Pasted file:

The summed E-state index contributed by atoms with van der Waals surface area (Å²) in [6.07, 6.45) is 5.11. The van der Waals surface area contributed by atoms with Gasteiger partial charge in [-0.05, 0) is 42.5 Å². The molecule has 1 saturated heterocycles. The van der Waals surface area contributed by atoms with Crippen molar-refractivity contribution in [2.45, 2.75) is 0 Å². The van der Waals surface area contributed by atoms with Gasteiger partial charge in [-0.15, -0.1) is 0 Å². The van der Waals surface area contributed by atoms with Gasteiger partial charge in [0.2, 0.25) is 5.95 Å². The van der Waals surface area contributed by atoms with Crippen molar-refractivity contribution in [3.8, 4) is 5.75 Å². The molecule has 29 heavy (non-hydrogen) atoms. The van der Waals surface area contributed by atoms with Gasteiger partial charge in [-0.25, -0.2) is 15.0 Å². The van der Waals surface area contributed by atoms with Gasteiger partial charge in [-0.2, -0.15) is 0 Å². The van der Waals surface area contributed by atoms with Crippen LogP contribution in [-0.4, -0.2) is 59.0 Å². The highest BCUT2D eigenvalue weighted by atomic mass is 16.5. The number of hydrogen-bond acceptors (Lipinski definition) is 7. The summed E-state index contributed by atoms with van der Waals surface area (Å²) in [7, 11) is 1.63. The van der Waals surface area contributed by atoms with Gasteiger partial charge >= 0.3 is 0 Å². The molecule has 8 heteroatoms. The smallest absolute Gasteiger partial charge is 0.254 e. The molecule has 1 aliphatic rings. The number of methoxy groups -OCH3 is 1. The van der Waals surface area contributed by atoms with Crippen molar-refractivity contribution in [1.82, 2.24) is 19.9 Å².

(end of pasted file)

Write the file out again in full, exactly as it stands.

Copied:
The summed E-state index contributed by atoms with van der Waals surface area (Å²) in [6.07, 6.45) is 5.11. The van der Waals surface area contributed by atoms with Gasteiger partial charge in [-0.05, 0) is 42.5 Å². The molecule has 1 saturated heterocycles. The van der Waals surface area contributed by atoms with Crippen molar-refractivity contribution in [2.45, 2.75) is 0 Å². The van der Waals surface area contributed by atoms with Gasteiger partial charge in [-0.15, -0.1) is 0 Å². The van der Waals surface area contributed by atoms with Gasteiger partial charge in [0.2, 0.25) is 5.95 Å². The van der Waals surface area contributed by atoms with Crippen molar-refractivity contribution in [3.8, 4) is 5.75 Å². The molecule has 29 heavy (non-hydrogen) atoms. The van der Waals surface area contributed by atoms with Gasteiger partial charge in [-0.25, -0.2) is 15.0 Å². The van der Waals surface area contributed by atoms with Gasteiger partial charge in [-0.2, -0.15) is 0 Å². The van der Waals surface area contributed by atoms with Crippen LogP contribution in [-0.4, -0.2) is 59.0 Å². The highest BCUT2D eigenvalue weighted by atomic mass is 16.5. The number of hydrogen-bond acceptors (Lipinski definition) is 7. The summed E-state index contributed by atoms with van der Waals surface area (Å²) in [7, 11) is 1.63. The van der Waals surface area contributed by atoms with Gasteiger partial charge >= 0.3 is 0 Å². The molecule has 8 heteroatoms. The smallest absolute Gasteiger partial charge is 0.254 e. The molecule has 1 aliphatic rings. The number of methoxy groups -OCH3 is 1. The van der Waals surface area contributed by atoms with Crippen molar-refractivity contribution in [1.82, 2.24) is 19.9 Å².